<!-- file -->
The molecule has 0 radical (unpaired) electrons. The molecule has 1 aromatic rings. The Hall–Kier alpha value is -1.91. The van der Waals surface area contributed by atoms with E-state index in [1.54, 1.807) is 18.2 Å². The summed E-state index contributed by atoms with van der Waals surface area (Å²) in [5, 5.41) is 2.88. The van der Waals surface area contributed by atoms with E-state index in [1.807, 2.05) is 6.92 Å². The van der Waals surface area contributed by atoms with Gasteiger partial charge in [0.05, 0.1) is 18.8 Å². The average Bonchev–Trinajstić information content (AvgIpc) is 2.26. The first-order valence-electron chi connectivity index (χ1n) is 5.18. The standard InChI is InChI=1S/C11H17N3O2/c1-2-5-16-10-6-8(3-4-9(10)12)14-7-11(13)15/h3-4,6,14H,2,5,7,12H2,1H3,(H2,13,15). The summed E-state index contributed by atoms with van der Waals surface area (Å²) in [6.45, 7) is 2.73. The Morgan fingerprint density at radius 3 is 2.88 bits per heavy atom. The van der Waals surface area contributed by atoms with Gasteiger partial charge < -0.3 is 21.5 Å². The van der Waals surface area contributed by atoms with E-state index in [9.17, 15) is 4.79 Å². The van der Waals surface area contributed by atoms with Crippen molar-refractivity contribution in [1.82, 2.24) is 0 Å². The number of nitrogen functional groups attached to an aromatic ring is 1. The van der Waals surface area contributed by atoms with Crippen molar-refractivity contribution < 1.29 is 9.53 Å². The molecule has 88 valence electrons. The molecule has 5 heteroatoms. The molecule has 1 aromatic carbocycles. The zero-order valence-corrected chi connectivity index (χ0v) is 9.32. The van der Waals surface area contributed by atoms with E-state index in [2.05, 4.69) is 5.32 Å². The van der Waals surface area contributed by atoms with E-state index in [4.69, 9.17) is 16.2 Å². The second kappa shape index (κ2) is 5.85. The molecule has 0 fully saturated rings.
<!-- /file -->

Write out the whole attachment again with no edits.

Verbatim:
The molecule has 0 radical (unpaired) electrons. The molecule has 1 aromatic rings. The Hall–Kier alpha value is -1.91. The van der Waals surface area contributed by atoms with E-state index in [1.54, 1.807) is 18.2 Å². The summed E-state index contributed by atoms with van der Waals surface area (Å²) in [5, 5.41) is 2.88. The van der Waals surface area contributed by atoms with E-state index in [1.807, 2.05) is 6.92 Å². The van der Waals surface area contributed by atoms with Gasteiger partial charge in [0.05, 0.1) is 18.8 Å². The average Bonchev–Trinajstić information content (AvgIpc) is 2.26. The first-order valence-electron chi connectivity index (χ1n) is 5.18. The standard InChI is InChI=1S/C11H17N3O2/c1-2-5-16-10-6-8(3-4-9(10)12)14-7-11(13)15/h3-4,6,14H,2,5,7,12H2,1H3,(H2,13,15). The summed E-state index contributed by atoms with van der Waals surface area (Å²) in [6.45, 7) is 2.73. The Morgan fingerprint density at radius 3 is 2.88 bits per heavy atom. The van der Waals surface area contributed by atoms with Gasteiger partial charge < -0.3 is 21.5 Å². The van der Waals surface area contributed by atoms with E-state index in [9.17, 15) is 4.79 Å². The van der Waals surface area contributed by atoms with Crippen molar-refractivity contribution in [1.82, 2.24) is 0 Å². The number of nitrogen functional groups attached to an aromatic ring is 1. The van der Waals surface area contributed by atoms with Crippen molar-refractivity contribution < 1.29 is 9.53 Å². The molecule has 88 valence electrons. The molecule has 5 heteroatoms. The molecule has 1 aromatic carbocycles. The zero-order valence-corrected chi connectivity index (χ0v) is 9.32. The van der Waals surface area contributed by atoms with E-state index in [2.05, 4.69) is 5.32 Å². The van der Waals surface area contributed by atoms with E-state index in [4.69, 9.17) is 16.2 Å². The second kappa shape index (κ2) is 5.85. The molecule has 0 fully saturated rings.